Jury picked in Starkweather trial

Posted: Friday, September 17, 2004


  Justin Starkweather

Justin Starkweather

A jury of four women and 11 men is scheduled to hear opening statements today in the Kenai Superior Court trial of Justin Starkweather, who is charged with attempting to murder a Soldotna woman in February 2002.

Three of the jurors are alternates. Their names will be disclosed and they will be dismissed before verdict deliberations begin at the end of the trial.

Jury selection began Sept. 9, and was completed Thursday afternoon in Judge Charles Cranston's courtroom where Kenai District Attorney June Stein and Anchorage defense attorney Cynthia Strout worked to find jurors who had not already formed opinions about the well-publicized Kenai Peninsula assault case.

In 2002, Starkweather, now 23, was charged with first-degree attempted murder, first-degree sexual assault, first-degree assault, first-degree burglary and fourth-degree theft in connection with an attack on a 46-year-old Soldotna woman in her home in the vicinity of West Poppy Lane.

The woman was found severely beaten with nearly all her facial bones broken, her hip and jaw bones broken and gouges taken out of her face. She had been sexually assaulted with a back scratcher, according to Dwayne McCon-nell, Kenai district attorney at the time.

Alaska State Troopers investigated and found several sets of footprints outside the woman's house. One set stopped on a snow berm above the victim's bedroom window, a set was found leading to the back door of a house across the street, where Starkweather lived, and another led from the victim's house to a side road.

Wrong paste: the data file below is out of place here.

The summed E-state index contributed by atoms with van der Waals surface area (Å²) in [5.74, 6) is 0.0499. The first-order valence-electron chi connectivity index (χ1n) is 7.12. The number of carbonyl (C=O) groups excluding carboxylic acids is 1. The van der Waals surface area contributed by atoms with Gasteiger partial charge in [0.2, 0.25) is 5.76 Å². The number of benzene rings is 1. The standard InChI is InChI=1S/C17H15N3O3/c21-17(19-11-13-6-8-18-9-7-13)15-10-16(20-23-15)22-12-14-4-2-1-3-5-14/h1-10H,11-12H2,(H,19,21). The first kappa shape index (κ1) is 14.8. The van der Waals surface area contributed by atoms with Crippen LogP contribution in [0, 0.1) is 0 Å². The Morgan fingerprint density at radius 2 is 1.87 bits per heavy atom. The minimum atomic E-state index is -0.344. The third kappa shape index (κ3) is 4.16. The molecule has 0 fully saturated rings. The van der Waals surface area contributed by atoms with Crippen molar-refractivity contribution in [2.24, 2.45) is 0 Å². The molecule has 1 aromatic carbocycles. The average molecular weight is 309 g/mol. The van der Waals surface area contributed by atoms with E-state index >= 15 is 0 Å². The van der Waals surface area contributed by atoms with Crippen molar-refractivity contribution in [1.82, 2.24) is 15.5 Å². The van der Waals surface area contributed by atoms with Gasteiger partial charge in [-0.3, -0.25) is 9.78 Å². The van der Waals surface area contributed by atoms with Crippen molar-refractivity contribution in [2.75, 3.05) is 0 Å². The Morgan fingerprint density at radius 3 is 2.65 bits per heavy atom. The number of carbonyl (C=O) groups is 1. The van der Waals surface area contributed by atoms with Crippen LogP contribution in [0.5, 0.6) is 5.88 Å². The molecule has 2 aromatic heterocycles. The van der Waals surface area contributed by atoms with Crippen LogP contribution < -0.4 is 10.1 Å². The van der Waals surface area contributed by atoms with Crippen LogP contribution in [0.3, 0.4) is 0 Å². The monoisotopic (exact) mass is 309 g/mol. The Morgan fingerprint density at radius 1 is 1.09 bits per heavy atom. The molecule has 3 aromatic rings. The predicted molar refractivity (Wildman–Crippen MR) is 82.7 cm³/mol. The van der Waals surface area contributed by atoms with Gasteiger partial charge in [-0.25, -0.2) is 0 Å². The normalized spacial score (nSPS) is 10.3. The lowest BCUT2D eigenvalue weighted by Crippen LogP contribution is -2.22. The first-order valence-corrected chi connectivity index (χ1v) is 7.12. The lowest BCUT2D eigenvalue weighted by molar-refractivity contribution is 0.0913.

The defense has argued that the prints have not been matched with any shoes.

Troopers also reportedly searched Starkweather's residence and found a pair of gym shorts with blood on them that Starkweather admits were his, according to McConnell.

They found other clothing and a pair of tennis shoes with blood on them in black garbage bags in a truck in front of the house and another pair of Starkweather's shoes wrapped in clothes in a crawl space under the garage.

Starkweather showed troopers a jewelry box he had that belonged to the victim and said it was given to him by a female friend the night before the crime took place. He also told troopers the friend had borrowed a pair of his shoes when she gave him the jewelry box, and those were the shoes found in the garbage bags.

In charging documents, police investigators said Starkweather claims he is innocent and was set up by the female friend and a friend of hers.

The victim remained on life support for several weeks. She has not conclusively identified who her assailant was. At one point, she said the across-the-street neighbor did it, according to McConnell, but she later identified a person from her childhood and now she doesn't know who did it.

"Our defense is that Justin did not commit this crime and that at least two other people were involved," Strout said on Thursday.

The trial was originally scheduled to last three weeks.

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